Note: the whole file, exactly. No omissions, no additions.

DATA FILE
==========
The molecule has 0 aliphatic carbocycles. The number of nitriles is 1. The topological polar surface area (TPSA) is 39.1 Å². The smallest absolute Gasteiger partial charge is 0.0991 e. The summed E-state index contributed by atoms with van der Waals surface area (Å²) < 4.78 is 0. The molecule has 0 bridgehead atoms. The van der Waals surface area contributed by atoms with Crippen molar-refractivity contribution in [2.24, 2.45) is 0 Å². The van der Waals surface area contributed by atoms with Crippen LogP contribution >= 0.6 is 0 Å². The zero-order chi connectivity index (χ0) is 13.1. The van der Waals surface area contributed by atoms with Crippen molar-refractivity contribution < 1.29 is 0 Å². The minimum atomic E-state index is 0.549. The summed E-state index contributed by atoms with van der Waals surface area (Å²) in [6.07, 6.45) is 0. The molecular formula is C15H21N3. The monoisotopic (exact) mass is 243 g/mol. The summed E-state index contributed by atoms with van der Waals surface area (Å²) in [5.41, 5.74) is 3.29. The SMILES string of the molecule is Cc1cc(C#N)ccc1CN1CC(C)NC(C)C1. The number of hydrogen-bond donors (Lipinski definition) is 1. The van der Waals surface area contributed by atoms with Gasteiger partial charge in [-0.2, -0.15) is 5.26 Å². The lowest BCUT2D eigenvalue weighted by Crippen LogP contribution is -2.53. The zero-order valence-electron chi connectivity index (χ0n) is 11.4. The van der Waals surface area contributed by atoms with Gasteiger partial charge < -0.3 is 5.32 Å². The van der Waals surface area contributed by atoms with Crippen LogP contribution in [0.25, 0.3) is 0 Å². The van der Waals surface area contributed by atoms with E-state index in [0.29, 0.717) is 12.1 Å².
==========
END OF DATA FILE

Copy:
The molecule has 0 aliphatic carbocycles. The number of nitriles is 1. The topological polar surface area (TPSA) is 39.1 Å². The smallest absolute Gasteiger partial charge is 0.0991 e. The summed E-state index contributed by atoms with van der Waals surface area (Å²) < 4.78 is 0. The molecule has 0 bridgehead atoms. The van der Waals surface area contributed by atoms with Crippen molar-refractivity contribution in [2.24, 2.45) is 0 Å². The van der Waals surface area contributed by atoms with Crippen LogP contribution >= 0.6 is 0 Å². The zero-order chi connectivity index (χ0) is 13.1. The van der Waals surface area contributed by atoms with Crippen molar-refractivity contribution < 1.29 is 0 Å². The minimum atomic E-state index is 0.549. The summed E-state index contributed by atoms with van der Waals surface area (Å²) in [6.07, 6.45) is 0. The molecular formula is C15H21N3. The monoisotopic (exact) mass is 243 g/mol. The summed E-state index contributed by atoms with van der Waals surface area (Å²) in [5.41, 5.74) is 3.29. The SMILES string of the molecule is Cc1cc(C#N)ccc1CN1CC(C)NC(C)C1. The number of hydrogen-bond donors (Lipinski definition) is 1. The van der Waals surface area contributed by atoms with Gasteiger partial charge in [-0.2, -0.15) is 5.26 Å². The lowest BCUT2D eigenvalue weighted by Crippen LogP contribution is -2.53. The zero-order valence-electron chi connectivity index (χ0n) is 11.4. The van der Waals surface area contributed by atoms with Gasteiger partial charge < -0.3 is 5.32 Å². The van der Waals surface area contributed by atoms with Crippen LogP contribution in [0.25, 0.3) is 0 Å². The van der Waals surface area contributed by atoms with E-state index in [0.29, 0.717) is 12.1 Å².